The inability of adding any other information or data is very problematic for a number of reasons. Granted, the streamlining of user-generated information serves a practical function of not overwhelming the casual user, but it also limits the extent of engagement. Additional data like the duration of a mural (especially pertinent for street and graffiti art murals, whose frequent illegality limits their lifespans), the possibility of multiple artists, the organization, institution, group or corporation that commissioned the piece, the category of work under which it falls (historical mural, school mural, graffiti, memorial, etc.), materials used, style, dominant color, subject matter and many more fields are missing, relegated to the amorphous “Description of Mural” section. A related problem is the lack of transparency in the submission process. When one submits a mural, provided all required information is provided, an email message is sent to the user, informing her or him of receipt, and that the information will be reviewed for approval and publishing on the site. What exactly the criteria for review will be, who will be administering them, how long the process will take and whether or not notification will be sent are questions left completely unaddressed. The administrators do keep a blog of sorts, although this mostly chronicles news about murals in the Eastern United States.

Lessons and Adjustments

The minimal amount of information brought up by clicking on a map marker is indicative of the project’s strengths, its focus on images of murals, and this seems pertinent to my own map project on walking tours. Though I’m still uncertain as to how much information ought to be included in each point on my map–it seems clear, though, that my map will feature series of points linked by trajectories representing the sites and linking paths of various tours–I’m very weary of including too much in a small pop-up window, and find the idea of an image and title appealing. The simple submission process suggests the inherent ease of locating one specific image in a place, and the difficulty of creating a string of points along a line, each with their own data. Clearly, as with Mural Locator, data provided by users submitting walking tours to my project will need to be collected, reviewed and curated in the clearest manner possible. A more direct form of user feedback than comments in the event of errors or changes is also essential.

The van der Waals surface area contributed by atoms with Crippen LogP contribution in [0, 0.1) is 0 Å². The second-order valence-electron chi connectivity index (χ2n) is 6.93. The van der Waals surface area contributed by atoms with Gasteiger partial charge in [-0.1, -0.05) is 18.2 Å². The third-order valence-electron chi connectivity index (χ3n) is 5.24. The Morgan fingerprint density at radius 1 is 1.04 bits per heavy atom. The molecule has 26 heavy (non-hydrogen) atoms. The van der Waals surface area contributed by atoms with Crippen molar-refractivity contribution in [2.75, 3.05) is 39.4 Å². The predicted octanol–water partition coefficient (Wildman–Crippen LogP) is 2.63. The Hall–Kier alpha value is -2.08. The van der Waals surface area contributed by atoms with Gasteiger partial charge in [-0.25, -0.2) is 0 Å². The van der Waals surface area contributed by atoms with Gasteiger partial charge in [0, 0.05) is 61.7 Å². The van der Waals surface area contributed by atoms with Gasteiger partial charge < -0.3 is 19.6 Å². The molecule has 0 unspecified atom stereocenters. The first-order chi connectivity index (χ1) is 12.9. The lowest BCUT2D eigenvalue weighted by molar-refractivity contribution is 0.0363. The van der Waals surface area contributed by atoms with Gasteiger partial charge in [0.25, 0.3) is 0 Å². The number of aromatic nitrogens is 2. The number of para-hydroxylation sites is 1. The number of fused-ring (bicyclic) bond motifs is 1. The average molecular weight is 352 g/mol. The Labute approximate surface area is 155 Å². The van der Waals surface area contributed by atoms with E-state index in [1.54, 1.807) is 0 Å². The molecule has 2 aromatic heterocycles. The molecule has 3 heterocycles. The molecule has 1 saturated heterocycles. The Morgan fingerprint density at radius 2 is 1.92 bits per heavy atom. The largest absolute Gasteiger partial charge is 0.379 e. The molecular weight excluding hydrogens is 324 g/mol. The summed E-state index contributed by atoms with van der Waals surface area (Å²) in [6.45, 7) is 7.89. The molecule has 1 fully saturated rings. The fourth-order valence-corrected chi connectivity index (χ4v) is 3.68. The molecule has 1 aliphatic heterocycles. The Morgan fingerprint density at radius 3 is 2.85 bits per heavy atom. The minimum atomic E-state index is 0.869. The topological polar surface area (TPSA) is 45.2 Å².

The blending of periods and functions, and the challenge of distinguishing between them underline the importance of some kind of time-based navigation in my project, as well as categories and tags. These would be immensely helpful in providing alternative modes of exploration. This site, like my project, at times involves moving above and below street level, so some indicator of altitude, a fully three dimensional mapping experience, would enrich both maps immensely. Similarly, the impossibility of navigating Mural Locator through Google’s Street View function seems a drastic shortcoming, and one that will hopefully not be imposed upon my walking tour map project. An added function to this project, which relates to my own, is the inability for users to create itineraries. Street art and mural tours are quite common, and it would be very valuable for users to be able to create itineraries that could then be exported to portable devices, printed or made available to others. Similarly, my project may benefit from a similar degree of creative interactivity.